To buy or not to buy the all-electric Tesla car
The hype around it is enormous. Still, does it make sense to invest in a Tesla 3 in India, wonders Rajiv Makhnibrunch Updated: Apr 28, 2016 17:09 IST
The tweet by Elon Musk was short and to the point. Tesla Model 3 bookings were open. Many new countries had been added where it would be sold and India was one of them. Bang!
The headlines in Indian media the next day exploded. Tesla now in India and booked by (depending upon the publication or media house) so and so. The names given were either of the new rock stars of the start-up world or of old-school businessmen. These people were already very famous.
Ever since the Musk tweet, my phone wilted under the number of calls. Had I booked one? Was it worth buying? When would it be available in India? What would the price be and most importantly, did it make sense to buy a Tesla in Indian driving conditions? Here are all the answers.
What’s the big deal?
The Tesla 3 is the first mass produced all-electric Tesla. After seducing the world with the Tesla S (very expensive) and the all new Tesla X (still very expensive), version 3 is priced better at about $35,000 (approximately Rs 23 lakh). It goes about 215 miles when fully-charged, has very less range anxiety (that’s a real term and denotes the level of stress you feel when driving an electric car that is steadily ticking off the number of miles it will go before dying out on you) and looks like a cross between car porn and a four-wheel wet dream.
Tesla as a company changed many things in the automotive industry. First true all-electric car that delivered; sold directly to the customer; unique showrooms that encourage you to probe and poke and super charger stations dotted all over the world where you can charge your car to 80 per cent within minutes. The Tesla has become a coveted brand and is on the bucket list of almost every car and ‘save the world’ enthusiast.
How does it feel to drive one?
I’ve driven a Tesla S once on one of my trips abroad. It’s a unique experience but slightly unlike what I thought it would be. It all began with me struggling to get into the car as it seemed to have no door handles at all. Finally, I realised that they were flush with the car and needed a gentle push to come motoring out.
The interiors were stunning with a huge central control screen. But for a car that goes for about $100,000, the luxury elements were Spartan and the fitment just about okay. The car is set up to have the air conditioners on, music set to play and the car already on by the time you sit down in your seat (just about okay in terms of comfort) and are all belted up to go. No ‘start’ or ‘shutdown’ button, it all just happens on its own.
And then one gets the slightly disappointing feeling that comes with driving all electric cars – but is more pronounced in a Tesla. Shift into gear, press the accelerator and off you go. The acceleration is immediate, almost insane. The car handles very well, the control is precise and it takes corners and handles bumps beautifully. But the absence of any engine roar, coupled with zero vibration, is very alien and only becomes more amplified as you go further. It’s more video game than real.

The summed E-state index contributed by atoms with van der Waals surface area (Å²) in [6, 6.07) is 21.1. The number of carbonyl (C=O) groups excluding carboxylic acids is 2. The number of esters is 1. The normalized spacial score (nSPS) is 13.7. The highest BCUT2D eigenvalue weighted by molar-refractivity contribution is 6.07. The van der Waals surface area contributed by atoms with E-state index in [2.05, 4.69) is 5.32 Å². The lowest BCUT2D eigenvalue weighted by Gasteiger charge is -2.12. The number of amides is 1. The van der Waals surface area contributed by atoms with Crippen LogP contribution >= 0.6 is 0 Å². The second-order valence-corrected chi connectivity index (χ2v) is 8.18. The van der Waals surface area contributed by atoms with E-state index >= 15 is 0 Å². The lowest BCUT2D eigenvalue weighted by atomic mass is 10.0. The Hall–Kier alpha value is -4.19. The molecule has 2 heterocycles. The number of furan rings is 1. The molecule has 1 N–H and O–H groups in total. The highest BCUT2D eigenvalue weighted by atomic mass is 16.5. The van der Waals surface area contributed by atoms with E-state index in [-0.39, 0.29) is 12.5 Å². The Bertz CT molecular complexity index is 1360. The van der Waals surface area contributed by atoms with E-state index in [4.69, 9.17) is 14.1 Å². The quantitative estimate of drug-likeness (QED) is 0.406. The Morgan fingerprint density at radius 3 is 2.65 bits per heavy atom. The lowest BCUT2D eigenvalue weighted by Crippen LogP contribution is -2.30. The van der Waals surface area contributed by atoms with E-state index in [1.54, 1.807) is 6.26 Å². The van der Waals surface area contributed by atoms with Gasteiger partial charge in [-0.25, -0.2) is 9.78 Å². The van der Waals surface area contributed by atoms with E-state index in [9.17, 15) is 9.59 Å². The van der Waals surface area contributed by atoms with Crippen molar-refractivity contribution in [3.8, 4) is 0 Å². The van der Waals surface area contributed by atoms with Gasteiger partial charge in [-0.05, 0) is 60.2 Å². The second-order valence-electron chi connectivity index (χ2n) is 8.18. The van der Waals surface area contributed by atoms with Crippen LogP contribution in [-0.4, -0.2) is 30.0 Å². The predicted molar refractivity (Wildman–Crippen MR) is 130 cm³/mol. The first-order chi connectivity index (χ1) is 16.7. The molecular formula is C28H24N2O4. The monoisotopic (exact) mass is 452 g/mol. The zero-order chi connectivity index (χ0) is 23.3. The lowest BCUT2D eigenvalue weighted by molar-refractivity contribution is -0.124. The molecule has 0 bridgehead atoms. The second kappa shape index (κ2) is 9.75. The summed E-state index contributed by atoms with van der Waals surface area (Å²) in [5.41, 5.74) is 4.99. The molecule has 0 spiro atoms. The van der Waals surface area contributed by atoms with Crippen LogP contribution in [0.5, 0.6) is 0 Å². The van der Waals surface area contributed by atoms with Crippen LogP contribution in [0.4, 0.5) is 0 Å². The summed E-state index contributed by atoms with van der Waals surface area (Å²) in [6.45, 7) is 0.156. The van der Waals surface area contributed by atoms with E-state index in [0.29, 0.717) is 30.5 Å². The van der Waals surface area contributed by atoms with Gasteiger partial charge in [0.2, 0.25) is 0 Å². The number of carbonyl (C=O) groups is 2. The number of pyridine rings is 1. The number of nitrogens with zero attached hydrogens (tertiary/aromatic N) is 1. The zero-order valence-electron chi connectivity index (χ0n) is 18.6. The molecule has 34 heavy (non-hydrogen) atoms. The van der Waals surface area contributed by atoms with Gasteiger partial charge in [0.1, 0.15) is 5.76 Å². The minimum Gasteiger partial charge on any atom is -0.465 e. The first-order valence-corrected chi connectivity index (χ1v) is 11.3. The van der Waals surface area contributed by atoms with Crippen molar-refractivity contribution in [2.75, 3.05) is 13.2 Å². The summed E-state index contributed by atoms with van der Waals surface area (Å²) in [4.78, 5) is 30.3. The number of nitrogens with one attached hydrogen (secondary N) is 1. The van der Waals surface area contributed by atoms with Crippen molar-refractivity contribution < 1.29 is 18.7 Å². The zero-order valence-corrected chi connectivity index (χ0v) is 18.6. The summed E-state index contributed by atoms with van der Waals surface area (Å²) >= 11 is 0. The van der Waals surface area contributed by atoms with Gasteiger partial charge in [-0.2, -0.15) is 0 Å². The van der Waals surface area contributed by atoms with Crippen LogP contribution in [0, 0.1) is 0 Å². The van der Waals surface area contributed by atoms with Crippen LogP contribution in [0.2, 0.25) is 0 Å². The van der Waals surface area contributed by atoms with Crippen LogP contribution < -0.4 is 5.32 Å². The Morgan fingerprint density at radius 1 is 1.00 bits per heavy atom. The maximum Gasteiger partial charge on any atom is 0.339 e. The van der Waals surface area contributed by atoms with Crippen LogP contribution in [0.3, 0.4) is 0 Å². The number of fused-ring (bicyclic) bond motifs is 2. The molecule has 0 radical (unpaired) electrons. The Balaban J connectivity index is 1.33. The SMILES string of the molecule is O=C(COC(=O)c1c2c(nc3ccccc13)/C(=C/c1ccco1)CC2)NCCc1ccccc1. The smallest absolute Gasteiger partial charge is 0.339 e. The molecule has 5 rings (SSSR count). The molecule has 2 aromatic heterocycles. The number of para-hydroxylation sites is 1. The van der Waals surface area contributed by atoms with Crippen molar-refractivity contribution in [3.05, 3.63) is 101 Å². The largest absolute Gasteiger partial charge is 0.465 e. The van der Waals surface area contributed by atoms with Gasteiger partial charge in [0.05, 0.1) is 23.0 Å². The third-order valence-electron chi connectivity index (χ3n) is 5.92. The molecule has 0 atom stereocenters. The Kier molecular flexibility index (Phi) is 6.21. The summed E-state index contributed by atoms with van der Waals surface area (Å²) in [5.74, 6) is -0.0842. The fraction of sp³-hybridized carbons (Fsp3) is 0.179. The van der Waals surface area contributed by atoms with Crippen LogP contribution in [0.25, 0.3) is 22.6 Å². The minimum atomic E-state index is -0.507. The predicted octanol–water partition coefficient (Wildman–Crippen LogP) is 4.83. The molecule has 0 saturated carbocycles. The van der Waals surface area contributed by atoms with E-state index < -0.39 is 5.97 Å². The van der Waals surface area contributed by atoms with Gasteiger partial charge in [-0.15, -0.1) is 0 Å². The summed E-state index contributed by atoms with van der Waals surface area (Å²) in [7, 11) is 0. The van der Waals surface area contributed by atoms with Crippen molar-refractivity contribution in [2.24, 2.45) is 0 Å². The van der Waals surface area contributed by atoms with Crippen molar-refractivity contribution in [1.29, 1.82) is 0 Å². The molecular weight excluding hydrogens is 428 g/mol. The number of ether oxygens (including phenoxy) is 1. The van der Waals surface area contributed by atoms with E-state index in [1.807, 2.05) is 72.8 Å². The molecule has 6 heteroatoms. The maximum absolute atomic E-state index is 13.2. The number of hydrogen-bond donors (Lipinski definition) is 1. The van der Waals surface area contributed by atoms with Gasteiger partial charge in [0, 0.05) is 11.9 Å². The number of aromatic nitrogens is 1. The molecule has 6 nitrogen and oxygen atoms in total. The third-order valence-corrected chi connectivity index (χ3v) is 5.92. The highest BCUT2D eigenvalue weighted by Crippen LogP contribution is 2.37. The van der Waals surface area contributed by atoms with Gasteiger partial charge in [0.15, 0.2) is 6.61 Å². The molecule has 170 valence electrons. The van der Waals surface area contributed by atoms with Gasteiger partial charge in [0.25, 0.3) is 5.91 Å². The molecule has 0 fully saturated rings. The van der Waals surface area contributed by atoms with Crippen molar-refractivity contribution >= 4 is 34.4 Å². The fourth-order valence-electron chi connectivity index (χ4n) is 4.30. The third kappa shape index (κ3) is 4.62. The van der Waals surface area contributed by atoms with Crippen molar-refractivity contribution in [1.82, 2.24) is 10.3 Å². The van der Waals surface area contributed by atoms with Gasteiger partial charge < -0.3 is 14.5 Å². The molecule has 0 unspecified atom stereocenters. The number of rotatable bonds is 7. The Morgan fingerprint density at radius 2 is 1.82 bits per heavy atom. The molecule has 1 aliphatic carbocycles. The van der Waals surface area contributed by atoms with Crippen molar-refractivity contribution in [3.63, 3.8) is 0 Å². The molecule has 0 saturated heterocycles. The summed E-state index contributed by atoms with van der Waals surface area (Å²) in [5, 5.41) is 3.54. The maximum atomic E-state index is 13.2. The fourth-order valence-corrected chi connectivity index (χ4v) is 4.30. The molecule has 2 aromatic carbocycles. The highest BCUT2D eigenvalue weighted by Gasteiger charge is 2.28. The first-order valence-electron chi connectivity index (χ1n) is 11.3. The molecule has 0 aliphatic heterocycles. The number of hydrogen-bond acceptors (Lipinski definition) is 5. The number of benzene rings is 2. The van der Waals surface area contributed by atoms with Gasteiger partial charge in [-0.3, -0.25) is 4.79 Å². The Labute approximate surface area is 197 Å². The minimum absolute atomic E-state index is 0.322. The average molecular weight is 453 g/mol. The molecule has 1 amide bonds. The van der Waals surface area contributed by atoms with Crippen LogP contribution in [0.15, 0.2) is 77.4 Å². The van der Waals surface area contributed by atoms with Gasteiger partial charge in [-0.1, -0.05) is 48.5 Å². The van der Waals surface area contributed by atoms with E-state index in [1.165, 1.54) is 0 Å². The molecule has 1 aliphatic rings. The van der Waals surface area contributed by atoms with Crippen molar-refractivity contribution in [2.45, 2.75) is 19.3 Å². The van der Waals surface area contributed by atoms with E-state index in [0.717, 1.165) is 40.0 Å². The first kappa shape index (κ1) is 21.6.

Should one book a Tesla 3 here?
It costs $1,000 (around Rs 66,000) to book one. Tesla accepts Indian credit cards and you can cancel and get a refund if you eventually don’t want one. Thus it seems like a no-brainer to book one if you have the budget and have always fancied buying a Tesla. The answer is yes and no. It’s not as if the car launch in India is round the corner. We are talking about booking one now and then waiting about two years before it’s made available. After customs duty and other add-on features, this may well be a super-expensive small car (I expect it to be priced at Rs 55 lakh by the time it lands in India).
But my biggest problem comes from how the Tesla’s greatest feature could become its Achilles’ heel in our wonderful country: the Tesla’s all-electric awesomeness. Most people in the US have got special 220V installation home chargers (110V takes forever to charge up the car). Yet most rely on the super charger technology where they do a quick top-up while they go shopping or get a coffee. That needs a good network of super chargers at just about every single place you can park your car at and leave it for a while. Somehow other than a few mall parking lots, I don’t see places safe enough to leave your car charging in India.
I think 2017 is when car makers will stop fooling around with experimental and frankly, crappy hybrids and electric cars – and come out with a serious electric car or two each. Between government incentives where such cars will be subsidised, odd-even schemes where an electric car will own the road and the very survival of the automobile industry, we’ll see some amazing electric car technology in the next year. These may well do a better job in Indian conditions at a much lower price than the Tesla 3.
No, I haven’t booked a Tesla 3 as I am still torn between the appeal of owning a Tesla and the nightmare of booking one and waiting almost two years for it. Let me qualify that statement further. I haven’t booked a Tesla 3 yet! That may well change as I get more information and specific delivery and price details.
Rajiv Makhni is managing editor, Technology, NDTV, and the anchor of Gadget Guru, Cell Guru and Newsnet 3
From HT Brunch, April 10
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